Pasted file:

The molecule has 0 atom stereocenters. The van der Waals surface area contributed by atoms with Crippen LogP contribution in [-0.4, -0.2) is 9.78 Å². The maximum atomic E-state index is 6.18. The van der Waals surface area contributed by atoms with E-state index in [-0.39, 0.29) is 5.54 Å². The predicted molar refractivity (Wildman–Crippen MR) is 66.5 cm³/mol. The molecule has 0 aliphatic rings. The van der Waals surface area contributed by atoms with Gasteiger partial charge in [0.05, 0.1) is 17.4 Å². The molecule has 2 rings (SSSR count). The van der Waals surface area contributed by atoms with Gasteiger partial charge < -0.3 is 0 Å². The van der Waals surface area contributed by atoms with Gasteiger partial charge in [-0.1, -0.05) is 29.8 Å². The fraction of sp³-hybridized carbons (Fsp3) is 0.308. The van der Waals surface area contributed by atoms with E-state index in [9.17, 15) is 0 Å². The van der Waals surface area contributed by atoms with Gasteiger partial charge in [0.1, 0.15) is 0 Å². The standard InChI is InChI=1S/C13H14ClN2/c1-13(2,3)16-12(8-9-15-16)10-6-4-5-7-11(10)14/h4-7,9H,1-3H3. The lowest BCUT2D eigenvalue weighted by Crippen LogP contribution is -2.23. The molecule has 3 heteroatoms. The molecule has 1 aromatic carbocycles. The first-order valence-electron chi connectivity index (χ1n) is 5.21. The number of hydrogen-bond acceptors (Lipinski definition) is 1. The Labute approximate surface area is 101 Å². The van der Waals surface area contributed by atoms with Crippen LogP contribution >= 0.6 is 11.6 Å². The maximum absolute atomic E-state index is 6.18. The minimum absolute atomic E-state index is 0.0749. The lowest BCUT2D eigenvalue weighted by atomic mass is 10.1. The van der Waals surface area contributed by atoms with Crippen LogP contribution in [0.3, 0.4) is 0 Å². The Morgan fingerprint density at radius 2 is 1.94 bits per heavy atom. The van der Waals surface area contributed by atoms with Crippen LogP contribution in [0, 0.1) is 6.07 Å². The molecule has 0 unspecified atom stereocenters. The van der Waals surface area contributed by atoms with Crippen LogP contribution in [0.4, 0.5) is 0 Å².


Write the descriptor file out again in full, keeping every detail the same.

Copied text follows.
The molecule has 0 atom stereocenters. The van der Waals surface area contributed by atoms with Crippen LogP contribution in [-0.4, -0.2) is 9.78 Å². The maximum atomic E-state index is 6.18. The van der Waals surface area contributed by atoms with E-state index in [-0.39, 0.29) is 5.54 Å². The predicted molar refractivity (Wildman–Crippen MR) is 66.5 cm³/mol. The molecule has 0 aliphatic rings. The van der Waals surface area contributed by atoms with Gasteiger partial charge in [0.05, 0.1) is 17.4 Å². The molecule has 2 rings (SSSR count). The van der Waals surface area contributed by atoms with Gasteiger partial charge < -0.3 is 0 Å². The van der Waals surface area contributed by atoms with Gasteiger partial charge in [-0.1, -0.05) is 29.8 Å². The fraction of sp³-hybridized carbons (Fsp3) is 0.308. The van der Waals surface area contributed by atoms with E-state index in [9.17, 15) is 0 Å². The van der Waals surface area contributed by atoms with Gasteiger partial charge in [0.1, 0.15) is 0 Å². The standard InChI is InChI=1S/C13H14ClN2/c1-13(2,3)16-12(8-9-15-16)10-6-4-5-7-11(10)14/h4-7,9H,1-3H3. The lowest BCUT2D eigenvalue weighted by Crippen LogP contribution is -2.23. The molecule has 3 heteroatoms. The molecule has 1 aromatic carbocycles. The first-order valence-electron chi connectivity index (χ1n) is 5.21. The number of hydrogen-bond acceptors (Lipinski definition) is 1. The Labute approximate surface area is 101 Å². The van der Waals surface area contributed by atoms with Crippen LogP contribution >= 0.6 is 11.6 Å². The maximum absolute atomic E-state index is 6.18. The minimum absolute atomic E-state index is 0.0749. The lowest BCUT2D eigenvalue weighted by atomic mass is 10.1. The van der Waals surface area contributed by atoms with Crippen LogP contribution in [0.3, 0.4) is 0 Å². The Morgan fingerprint density at radius 2 is 1.94 bits per heavy atom. The van der Waals surface area contributed by atoms with Crippen LogP contribution in [0, 0.1) is 6.07 Å². The molecule has 0 unspecified atom stereocenters. The van der Waals surface area contributed by atoms with Crippen LogP contribution in [0.4, 0.5) is 0 Å².